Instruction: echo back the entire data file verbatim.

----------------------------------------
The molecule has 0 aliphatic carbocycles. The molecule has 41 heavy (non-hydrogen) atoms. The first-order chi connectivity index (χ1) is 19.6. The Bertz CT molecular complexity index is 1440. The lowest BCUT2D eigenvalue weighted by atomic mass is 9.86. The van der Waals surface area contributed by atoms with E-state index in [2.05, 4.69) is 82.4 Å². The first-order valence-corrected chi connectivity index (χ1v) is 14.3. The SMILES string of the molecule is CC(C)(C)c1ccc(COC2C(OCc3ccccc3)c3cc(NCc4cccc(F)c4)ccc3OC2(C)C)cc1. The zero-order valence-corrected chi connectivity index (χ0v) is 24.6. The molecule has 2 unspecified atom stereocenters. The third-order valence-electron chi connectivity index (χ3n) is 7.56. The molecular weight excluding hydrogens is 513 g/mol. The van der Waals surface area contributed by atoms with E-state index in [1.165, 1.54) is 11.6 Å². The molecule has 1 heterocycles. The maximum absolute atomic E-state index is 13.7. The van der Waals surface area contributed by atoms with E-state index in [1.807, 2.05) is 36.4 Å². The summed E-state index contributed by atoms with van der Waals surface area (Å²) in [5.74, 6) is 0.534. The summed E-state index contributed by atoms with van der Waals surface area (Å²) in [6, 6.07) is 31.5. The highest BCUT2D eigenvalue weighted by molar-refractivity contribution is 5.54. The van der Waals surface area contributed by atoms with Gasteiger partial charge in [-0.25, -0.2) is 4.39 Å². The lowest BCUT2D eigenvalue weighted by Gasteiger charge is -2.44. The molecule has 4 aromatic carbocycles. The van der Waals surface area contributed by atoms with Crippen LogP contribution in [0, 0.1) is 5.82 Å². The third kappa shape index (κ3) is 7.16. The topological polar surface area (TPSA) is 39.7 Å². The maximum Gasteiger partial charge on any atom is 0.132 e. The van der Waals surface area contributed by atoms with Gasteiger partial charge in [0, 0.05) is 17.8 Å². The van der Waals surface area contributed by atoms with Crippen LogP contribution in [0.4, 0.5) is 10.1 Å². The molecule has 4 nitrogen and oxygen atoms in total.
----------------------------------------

The molecule has 0 aliphatic carbocycles. The molecule has 41 heavy (non-hydrogen) atoms. The first-order chi connectivity index (χ1) is 19.6. The Bertz CT molecular complexity index is 1440. The lowest BCUT2D eigenvalue weighted by atomic mass is 9.86. The van der Waals surface area contributed by atoms with E-state index in [2.05, 4.69) is 82.4 Å². The first-order valence-corrected chi connectivity index (χ1v) is 14.3. The SMILES string of the molecule is CC(C)(C)c1ccc(COC2C(OCc3ccccc3)c3cc(NCc4cccc(F)c4)ccc3OC2(C)C)cc1. The zero-order valence-corrected chi connectivity index (χ0v) is 24.6. The molecule has 2 unspecified atom stereocenters. The third-order valence-electron chi connectivity index (χ3n) is 7.56. The molecular weight excluding hydrogens is 513 g/mol. The van der Waals surface area contributed by atoms with E-state index in [1.165, 1.54) is 11.6 Å². The molecule has 1 heterocycles. The maximum absolute atomic E-state index is 13.7. The van der Waals surface area contributed by atoms with E-state index in [1.807, 2.05) is 36.4 Å². The summed E-state index contributed by atoms with van der Waals surface area (Å²) in [5.74, 6) is 0.534. The summed E-state index contributed by atoms with van der Waals surface area (Å²) in [6, 6.07) is 31.5. The highest BCUT2D eigenvalue weighted by molar-refractivity contribution is 5.54. The van der Waals surface area contributed by atoms with Gasteiger partial charge in [-0.25, -0.2) is 4.39 Å². The lowest BCUT2D eigenvalue weighted by Gasteiger charge is -2.44. The molecule has 4 aromatic carbocycles. The van der Waals surface area contributed by atoms with Crippen LogP contribution in [0, 0.1) is 5.82 Å². The third kappa shape index (κ3) is 7.16. The topological polar surface area (TPSA) is 39.7 Å². The maximum Gasteiger partial charge on any atom is 0.132 e. The van der Waals surface area contributed by atoms with Gasteiger partial charge in [0, 0.05) is 17.8 Å². The van der Waals surface area contributed by atoms with Crippen LogP contribution in [0.4, 0.5) is 10.1 Å². The molecule has 4 nitrogen and oxygen atoms in total.